ST. PETERSBURG, Fla. -- This was well on its way to being the worst Yankees loss of the season, the one that would have set them on a collision course with a one-game wild-card playoff and greased the skids for a one-game postseason exit, the baseball equivalent of a Broadway show that closes on opening night.
It had taken the Yankees more than seven innings to get their first base hit, and no sooner had they gotten a second one, a solid single from pinch hitter Dustin Ackley leading off the ninth inning, it was all wiped out by a double-play grounder from Jacoby Ellsbury, who seems to have not gotten a hit in months.
There were two outs, no one on base and a one-run deficit that, even against a club as hopeless as the Tampa Bay Rays, looked more like a dozen.
This was going to be the crusher, all right, a 1-0 loss on a night when CC Sabathia pitched as if it were 2009 again. But the Yankees' offense hit as if it were 2014, nearly ending in a loss that would have dropped the Bombers a daunting four games back of the Toronto Blue Jays in the American League East with 19 games to play.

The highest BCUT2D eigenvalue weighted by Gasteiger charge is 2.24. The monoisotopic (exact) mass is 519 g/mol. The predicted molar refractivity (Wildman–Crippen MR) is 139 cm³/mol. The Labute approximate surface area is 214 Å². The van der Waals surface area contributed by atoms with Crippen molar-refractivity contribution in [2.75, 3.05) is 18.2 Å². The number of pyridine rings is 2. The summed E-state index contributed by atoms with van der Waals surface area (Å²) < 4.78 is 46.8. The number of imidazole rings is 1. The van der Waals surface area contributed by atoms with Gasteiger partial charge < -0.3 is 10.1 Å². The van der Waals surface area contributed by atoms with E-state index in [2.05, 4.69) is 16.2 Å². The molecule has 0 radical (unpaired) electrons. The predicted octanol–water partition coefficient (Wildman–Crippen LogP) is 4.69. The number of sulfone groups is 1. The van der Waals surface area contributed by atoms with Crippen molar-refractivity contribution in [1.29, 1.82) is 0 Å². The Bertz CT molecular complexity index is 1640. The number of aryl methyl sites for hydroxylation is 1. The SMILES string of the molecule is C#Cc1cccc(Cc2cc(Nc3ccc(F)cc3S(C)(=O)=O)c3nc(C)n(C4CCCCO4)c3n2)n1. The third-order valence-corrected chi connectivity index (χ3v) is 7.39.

And then A-Rod, at 40 years old the elder statesman of the team, roped one into right-center to tie the game.
OK, so at least they wouldn’t be shut out.
With Chris Young running for A-Rod at second, the Rays did the prudent thing. They intentionally walked Brian McCann to get to Slade Heathcott, a rookie outfielder who had only been inserted into the game an inning earlier, an oft-injured player who had spent more than two months on the disabled list with a quad strain and an inexperienced hitter who had not seen a big league pitch in nearly four months.
So, of course, on the first pitch he saw from Rays closer Brad Boxberger, Heathcott shot one the other way, a line drive that looped toward the left-field foul pole and found its way into the seats.
Now, not only would the Yankees not be shut out. Incredibly, they would not even lose.
That’s how a baseball season can change in the time it takes to throw five pitches.